Friday, April 1, 2016
Life isn’t fair. Never was and never will be.
We are supposed to be born equal, but that isn’t so.
Some are born healthy and whole, others come into the world with all kinds of physical and mental handicaps.
Some have wise and loving fathers, others have a daddy who is a fool and still others have fathers who aren’t man enough to accept responsibility.
I was in Seattle a while back and went for a walk between meetings. As I walked, I noticed what appeared to be a brand new Jaguar automobile parked along the curb. As I slowed down to admire it, a young man spoke to me. He was dressed in working clothes, but he was clean and well groomed, and he asked me for a quarter.
A seventy five or eighty thousand dollar car sitting by the curb and a young man on the sidewalk asking for quarters. Life just isn’t fair!
But jumping to conclusions isn’t fair, either. Maybe the owner of the car has given away the price of dozens of cars to help the poor. Maybe he worked long and hard for it, or maybe he has a rich uncle. I don’t know who owns the car. For all I know, it could belong to the young man begging for quarters. Either way, we add to the unfairness by judging.
We don’t know what advantages and disadvantages that other people have used to overcome or failed to use wisely. There is nothing wrong with having health and intelligence and wise and loving parents, and there is nothing wrong with having wealth. There is no sin in being poor, either, or being born without all of the advantages.
Life isn’t fair. Never was and never will be, but life of faith calls upon us to do something about that unfairness.
That means that those who have wise and loving parents will “adopt” those who don’t. Those who have health and strength will help with the healing process and those who have wealth will share with those who don’t. On the other hand, poor people will strive to make the very best use of what little they do have and make use of every opportunity to practice fairness and justice.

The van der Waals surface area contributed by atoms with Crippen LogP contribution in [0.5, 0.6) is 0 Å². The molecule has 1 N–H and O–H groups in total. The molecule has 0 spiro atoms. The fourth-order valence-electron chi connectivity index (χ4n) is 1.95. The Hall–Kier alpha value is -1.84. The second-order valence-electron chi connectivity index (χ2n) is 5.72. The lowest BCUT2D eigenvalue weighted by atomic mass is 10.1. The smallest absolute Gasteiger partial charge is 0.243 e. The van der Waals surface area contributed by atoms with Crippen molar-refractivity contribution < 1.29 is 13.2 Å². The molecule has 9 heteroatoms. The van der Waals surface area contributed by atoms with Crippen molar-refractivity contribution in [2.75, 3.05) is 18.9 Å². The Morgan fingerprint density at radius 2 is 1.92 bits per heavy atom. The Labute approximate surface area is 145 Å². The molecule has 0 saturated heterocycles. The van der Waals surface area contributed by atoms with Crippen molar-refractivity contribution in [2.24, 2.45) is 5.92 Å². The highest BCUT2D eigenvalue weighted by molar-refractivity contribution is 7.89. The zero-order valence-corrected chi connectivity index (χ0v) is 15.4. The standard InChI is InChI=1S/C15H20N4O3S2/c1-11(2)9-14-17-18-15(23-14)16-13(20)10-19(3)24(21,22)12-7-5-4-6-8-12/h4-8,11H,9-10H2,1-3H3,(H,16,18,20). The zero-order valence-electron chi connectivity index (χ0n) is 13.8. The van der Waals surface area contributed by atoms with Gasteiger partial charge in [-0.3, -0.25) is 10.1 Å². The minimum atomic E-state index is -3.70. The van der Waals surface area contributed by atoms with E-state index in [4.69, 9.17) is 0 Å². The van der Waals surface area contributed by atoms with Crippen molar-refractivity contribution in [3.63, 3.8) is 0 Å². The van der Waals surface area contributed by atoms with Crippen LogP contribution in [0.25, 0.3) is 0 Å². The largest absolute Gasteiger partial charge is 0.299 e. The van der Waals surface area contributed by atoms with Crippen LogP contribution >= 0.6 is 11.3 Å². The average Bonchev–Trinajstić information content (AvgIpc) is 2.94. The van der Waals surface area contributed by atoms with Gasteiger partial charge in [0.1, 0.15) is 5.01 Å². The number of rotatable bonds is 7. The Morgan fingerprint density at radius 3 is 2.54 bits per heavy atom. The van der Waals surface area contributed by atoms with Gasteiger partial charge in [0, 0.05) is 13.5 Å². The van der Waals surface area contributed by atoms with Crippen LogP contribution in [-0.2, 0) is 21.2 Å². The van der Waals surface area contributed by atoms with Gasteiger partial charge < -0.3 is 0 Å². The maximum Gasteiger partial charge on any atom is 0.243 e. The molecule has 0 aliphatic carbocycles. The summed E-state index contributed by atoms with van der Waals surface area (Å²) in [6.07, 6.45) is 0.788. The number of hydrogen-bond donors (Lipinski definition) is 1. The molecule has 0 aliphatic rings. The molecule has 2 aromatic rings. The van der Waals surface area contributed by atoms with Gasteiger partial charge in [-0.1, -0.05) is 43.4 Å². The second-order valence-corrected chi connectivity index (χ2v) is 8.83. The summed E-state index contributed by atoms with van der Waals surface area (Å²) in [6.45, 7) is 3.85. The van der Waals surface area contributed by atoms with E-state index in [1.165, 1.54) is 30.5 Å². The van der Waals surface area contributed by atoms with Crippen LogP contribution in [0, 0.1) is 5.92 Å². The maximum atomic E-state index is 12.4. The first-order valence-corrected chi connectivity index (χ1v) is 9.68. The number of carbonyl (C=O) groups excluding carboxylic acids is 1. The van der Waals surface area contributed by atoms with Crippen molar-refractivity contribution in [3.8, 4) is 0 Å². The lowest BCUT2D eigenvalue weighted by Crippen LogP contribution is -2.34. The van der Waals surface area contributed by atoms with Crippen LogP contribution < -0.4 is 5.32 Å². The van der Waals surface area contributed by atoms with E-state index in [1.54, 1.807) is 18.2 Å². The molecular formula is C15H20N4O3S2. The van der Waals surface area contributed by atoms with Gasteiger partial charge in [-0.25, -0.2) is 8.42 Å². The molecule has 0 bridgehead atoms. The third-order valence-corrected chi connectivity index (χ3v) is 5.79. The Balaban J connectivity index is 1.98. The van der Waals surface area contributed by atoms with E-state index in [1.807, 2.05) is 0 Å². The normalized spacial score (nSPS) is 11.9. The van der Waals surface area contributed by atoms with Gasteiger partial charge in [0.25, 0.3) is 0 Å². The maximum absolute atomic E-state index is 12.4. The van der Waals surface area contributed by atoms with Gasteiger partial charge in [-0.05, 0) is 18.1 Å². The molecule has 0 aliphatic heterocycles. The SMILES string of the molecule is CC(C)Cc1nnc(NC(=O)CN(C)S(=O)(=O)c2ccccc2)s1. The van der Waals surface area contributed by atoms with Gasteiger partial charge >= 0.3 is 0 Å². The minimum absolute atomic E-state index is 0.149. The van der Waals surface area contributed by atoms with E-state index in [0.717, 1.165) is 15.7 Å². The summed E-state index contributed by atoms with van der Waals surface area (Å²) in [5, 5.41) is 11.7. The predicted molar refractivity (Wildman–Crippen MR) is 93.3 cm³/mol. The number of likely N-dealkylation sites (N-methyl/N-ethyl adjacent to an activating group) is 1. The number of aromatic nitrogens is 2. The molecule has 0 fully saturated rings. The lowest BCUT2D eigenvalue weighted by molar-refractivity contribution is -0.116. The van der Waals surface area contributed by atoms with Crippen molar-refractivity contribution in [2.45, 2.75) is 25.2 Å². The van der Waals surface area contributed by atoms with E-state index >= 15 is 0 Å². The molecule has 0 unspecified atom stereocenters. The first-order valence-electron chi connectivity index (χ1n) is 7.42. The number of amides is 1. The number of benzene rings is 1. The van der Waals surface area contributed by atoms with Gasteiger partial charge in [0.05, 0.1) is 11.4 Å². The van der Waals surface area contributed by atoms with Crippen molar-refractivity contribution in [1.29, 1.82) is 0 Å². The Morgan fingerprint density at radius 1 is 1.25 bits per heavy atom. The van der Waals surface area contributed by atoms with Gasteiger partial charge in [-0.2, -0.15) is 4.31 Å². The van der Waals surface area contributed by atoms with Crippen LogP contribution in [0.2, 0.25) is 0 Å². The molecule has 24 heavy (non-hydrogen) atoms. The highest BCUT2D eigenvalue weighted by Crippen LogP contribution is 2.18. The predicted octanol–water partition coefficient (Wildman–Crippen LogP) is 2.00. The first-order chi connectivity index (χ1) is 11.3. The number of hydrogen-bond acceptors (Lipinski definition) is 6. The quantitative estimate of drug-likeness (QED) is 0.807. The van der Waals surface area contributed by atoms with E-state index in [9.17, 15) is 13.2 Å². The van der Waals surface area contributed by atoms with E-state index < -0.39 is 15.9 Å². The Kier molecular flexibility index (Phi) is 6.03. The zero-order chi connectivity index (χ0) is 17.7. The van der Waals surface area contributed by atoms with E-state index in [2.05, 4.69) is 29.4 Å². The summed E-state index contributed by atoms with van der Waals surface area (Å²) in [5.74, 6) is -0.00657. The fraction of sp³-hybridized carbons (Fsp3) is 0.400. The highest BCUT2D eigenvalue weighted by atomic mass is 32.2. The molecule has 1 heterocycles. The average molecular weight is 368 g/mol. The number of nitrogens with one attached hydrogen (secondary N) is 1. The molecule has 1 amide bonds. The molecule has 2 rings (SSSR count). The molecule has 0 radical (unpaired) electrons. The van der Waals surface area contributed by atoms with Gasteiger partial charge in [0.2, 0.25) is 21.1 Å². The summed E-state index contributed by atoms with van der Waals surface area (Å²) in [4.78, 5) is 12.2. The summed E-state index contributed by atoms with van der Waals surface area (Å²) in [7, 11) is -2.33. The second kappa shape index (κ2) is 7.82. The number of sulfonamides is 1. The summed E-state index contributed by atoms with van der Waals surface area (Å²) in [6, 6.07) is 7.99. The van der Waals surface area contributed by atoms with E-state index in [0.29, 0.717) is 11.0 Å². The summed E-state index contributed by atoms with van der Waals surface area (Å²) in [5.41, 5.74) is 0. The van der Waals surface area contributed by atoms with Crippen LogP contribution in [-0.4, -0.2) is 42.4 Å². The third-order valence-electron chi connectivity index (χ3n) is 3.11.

Life isn’t fair. Never was and never will be, but the life of faith sees the unfairness for what it is and works and prays to overcome it.
There will always be people who drive Jaguars and others who panhandle for quarters. We will never be able to change that but in our faith response to God and in our attempt to serve and obey, we can be fair. The owner of the Jaguar and the panhandler are both God’s children. Life isn’t fair but the response of faith is always filled with justice and fairness.
Floyd Emerson is a retired pastor who served churches in California, Pennsylvania, Washington and Oregon. He grew up near The Dalles and was baptized, confirmed and ordained, in the U.C.C. Congregational Church of The Dalles.
More like this story
- Guest Column: New era of TD communication
- Dufur heads to 1A championship game
- For the Record for November 21, 2017
- Crosstalk: It’s all a matter of perspective
- Community Thanksgiving at St. Mary’s
- Bigfoot debate: Spirit or science?
- Bonham voted into OR house
- SWC wraps up banner season with awards
- Looking Back on November 29, 2017
- A Holiday for Heroes
Mosier oil train fire
Clips from oil train fire in Mosier, Friday, June 3, 2016. by Mark B. Gibson/The Dalles Chronicle. Enlarge